8 pitfalls for new landlords
When struggling home sellers opt to rent out their homes until the market improves, they can be in for one rude awakening after another. Here's how to avoid the worst newbie mistakes.
Can't sell your house? Try this: Just rent it out. You know, at least until a good buyer comes along.
If only it were as easy as it sounds.
With a glut of homes for sale and prices still dropping in many areas, would-be sellers who've already moved or downsized are now facing this question: Since the house is empty, should I fill it with renters until the market picks up?
The answers from experts range from the risk-averse ("No! Don't do it!") to the optimistic ("Absolutely! Beats nothing!"). While that might seem like little help, there is one point on which they all agree: Do not, under any circumstances, enter into a landlord-tenant relationship without learning the basics first.
"To be honest with you, it's really not a good solution for many, many people," says Del Walmsley, with the National Apartment Association. "If you don't know what you're doing as a landlord, there are just a tremendous number of pitfalls you can fall into with tenants."
Walmsley, a landlord of 20 years, could fill a radio show with bad-tenant stories. Wait, he does fill a radio show. For an hour every weekday, callers to the Del Walmsley Show, broadcast in Dallas and Houston, talk about real-estate investments and share tenant tales.
There are the tenants who leave early, breaking leases without notice, and the tenants who stay too long, neglecting to pay rent with excuse after excuse. (Read some of these in the Landlord Protection Agency's Excuse of the Day.) There are the destructive tenants, who play "throw a brick into the wall until it sticks," and the retaliatory tenants, who, irritated by rent requests, clog the toilets with cement upon their eventual departure.
"Real estate is easy; people are difficult," Walmsley says. (You can read MSN Real Estate readers' tales of nightmare tenants here.)
8 pitfalls to avoid
Still, every bad outcome can be avoided, he says. The trick is to go in prepared.
"All landlord-tenant problems are created by the landlord's greed or laziness," Walmsley says. "Or lack of information, but that really falls under laziness, because you can get educated."
So, learn from the mistakes of others and avoid these common pitfalls:
1. Treating a rental casually
Renting out your home is a business. Fail to treat it as such and you could be hit with fines or legal judgments that far exceed a few mortgage payments. Collect any rent and you are a business in the eyes of:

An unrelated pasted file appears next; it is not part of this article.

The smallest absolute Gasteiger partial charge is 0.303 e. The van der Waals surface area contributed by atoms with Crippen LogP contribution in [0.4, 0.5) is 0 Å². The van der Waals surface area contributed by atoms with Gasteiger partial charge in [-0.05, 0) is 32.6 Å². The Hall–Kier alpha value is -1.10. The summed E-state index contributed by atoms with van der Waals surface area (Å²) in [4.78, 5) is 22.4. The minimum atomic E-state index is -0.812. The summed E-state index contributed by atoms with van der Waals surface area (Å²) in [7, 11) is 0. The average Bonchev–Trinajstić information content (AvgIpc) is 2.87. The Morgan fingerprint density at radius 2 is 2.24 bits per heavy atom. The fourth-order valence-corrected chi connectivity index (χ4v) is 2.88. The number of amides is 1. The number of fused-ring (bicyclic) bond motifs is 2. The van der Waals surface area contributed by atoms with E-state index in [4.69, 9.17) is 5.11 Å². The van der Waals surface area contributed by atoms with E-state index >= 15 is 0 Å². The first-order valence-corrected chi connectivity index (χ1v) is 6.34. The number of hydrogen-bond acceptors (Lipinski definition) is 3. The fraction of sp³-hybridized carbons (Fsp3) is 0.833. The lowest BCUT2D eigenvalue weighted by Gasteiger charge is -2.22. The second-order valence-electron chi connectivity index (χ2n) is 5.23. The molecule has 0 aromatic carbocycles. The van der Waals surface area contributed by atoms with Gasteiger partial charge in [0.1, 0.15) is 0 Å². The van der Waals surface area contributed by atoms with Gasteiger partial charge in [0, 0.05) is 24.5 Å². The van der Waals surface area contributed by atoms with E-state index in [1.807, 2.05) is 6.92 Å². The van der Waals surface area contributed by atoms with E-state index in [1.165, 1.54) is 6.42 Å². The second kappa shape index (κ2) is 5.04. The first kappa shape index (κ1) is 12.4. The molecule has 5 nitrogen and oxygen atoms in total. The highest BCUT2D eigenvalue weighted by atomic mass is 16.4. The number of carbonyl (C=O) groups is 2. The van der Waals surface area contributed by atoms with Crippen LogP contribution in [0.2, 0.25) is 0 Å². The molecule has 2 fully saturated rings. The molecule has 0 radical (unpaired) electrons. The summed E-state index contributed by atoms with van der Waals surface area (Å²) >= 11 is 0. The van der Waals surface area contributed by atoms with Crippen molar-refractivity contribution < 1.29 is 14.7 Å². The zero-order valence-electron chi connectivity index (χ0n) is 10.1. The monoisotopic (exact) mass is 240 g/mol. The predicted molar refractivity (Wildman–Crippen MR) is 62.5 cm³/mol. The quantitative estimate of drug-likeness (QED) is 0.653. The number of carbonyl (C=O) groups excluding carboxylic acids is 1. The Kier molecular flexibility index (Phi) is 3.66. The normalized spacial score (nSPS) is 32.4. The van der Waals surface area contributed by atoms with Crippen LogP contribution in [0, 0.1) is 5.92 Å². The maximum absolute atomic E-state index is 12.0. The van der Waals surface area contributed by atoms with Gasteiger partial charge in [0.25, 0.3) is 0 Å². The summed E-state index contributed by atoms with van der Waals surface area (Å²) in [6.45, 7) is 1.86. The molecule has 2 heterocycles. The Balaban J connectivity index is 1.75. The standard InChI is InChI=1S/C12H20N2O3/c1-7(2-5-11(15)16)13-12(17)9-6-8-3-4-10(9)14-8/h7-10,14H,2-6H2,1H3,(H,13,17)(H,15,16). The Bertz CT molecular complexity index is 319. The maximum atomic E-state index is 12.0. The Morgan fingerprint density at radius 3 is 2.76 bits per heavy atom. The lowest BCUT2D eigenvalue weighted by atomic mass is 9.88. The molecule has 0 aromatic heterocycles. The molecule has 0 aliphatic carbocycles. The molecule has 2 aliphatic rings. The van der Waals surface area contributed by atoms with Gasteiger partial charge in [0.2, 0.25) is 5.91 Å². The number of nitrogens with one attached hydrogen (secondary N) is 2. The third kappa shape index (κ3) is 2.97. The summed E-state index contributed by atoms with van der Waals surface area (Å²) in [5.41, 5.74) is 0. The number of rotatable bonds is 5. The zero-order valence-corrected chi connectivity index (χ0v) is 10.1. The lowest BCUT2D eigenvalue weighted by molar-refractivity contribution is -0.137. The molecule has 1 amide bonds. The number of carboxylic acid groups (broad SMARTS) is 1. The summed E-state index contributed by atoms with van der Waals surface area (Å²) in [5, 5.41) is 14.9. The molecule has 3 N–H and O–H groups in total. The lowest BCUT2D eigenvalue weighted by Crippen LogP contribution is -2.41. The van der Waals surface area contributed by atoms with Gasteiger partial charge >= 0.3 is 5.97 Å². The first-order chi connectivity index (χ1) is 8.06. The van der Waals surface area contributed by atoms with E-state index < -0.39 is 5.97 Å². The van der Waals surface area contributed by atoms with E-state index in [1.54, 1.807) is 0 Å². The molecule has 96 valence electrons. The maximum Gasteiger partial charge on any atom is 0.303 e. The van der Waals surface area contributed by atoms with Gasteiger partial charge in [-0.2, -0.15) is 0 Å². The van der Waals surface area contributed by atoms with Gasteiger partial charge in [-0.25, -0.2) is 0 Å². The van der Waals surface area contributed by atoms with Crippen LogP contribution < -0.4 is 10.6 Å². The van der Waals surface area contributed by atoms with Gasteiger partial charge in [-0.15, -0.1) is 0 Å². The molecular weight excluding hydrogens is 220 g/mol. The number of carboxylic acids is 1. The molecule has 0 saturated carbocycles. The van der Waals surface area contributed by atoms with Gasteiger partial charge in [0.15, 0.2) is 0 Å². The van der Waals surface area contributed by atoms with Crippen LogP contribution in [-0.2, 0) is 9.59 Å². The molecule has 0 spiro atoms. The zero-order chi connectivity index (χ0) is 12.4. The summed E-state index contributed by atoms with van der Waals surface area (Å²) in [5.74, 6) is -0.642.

- The tax man: Rent is business income and must be reported to the Internal Revenue Service. On the flip side, certain repairs and upkeep, in addition to mortgage interest, can be deducted as business expenses. Don't skip the extra paperwork; if the IRS finds unreported income, you can be ordered to pay penalties, back taxes and interest. Also, at some point your house could be reclassified as an investment property, which has different tax implications than a primary residence.
- Insurance companies: Turning your home into a business isn't necessarily covered under your homeowner's insurance. "If there's a fire and you're not living there, the homeowner’s policy won't cover the loss," says Mark Adams, a real-estate lawyer with Hall, Render, Killian, Heath & Lyman, in Troy, Mich. Get liability insurance to protect your house and its occupants.
- Authorities: A host of federal, state and local regulations exist to protect renters from hazardous living conditions and discriminatory housing practices. Think of it this way: You are free to be as stupid as you like in your own home, by failing to install a smoke detector, for example. But as a business you are responsible for protecting your tenants. Even an occupant without a lease can be considered a "tenant at will" and has legal protections.
2. Going it alone
Thick books are devoted to the many ways in which landlords can be successfully sued. The experts recommend talking to — and preferably hiring — a property manager (if not a lawyer) familiar with the regulations in your city and state.
Some of the large companies might not take single-property clients, says Liz Berg, owner of Landlord’s Best Friend Property Services, in Portland, Maine, and one of many who don’t advertise. "They do exist, but they're not always easy to find."
Try linking to the local affiliates of the National Association of Residential Property Managers to find a property manager. The National Apartment Association has local groups that publish "red books" with regional regulations. Or start by reviewing the statutes for your state.
Property managers can tell you if your property is up to code and what to charge, and do the advertising, screening and lease management for a fee, typically around 10% of the rent.
3. Confusing 'rent' with 'mortgage'
It's natural to assume the rent should cover the mortgage. After all, it's what you paid to live there, right? But this is not how it works. It is the most common misperception new landlords have, say property managers.
The mortgage is an agreement you made with the bank based on the sum of the loan, the percentage you put down, your credit history and the market valuation of the property at the time of sale.
Not one of these factors goes into determining rent.
"There's no relationship whatsoever between what they pay for mortgage and what they rent it for and pay us," says Bob Alldredge, a property manager and owner of Jericho Properties Realty, near Denver.
Remember that the two also buy different things. A mortgage pays for an investment. Rent pays for a temporary roof with none of the financial or tax benefits of ownership.
See what similar rentals are fetching in your area or get a property manager's estimate.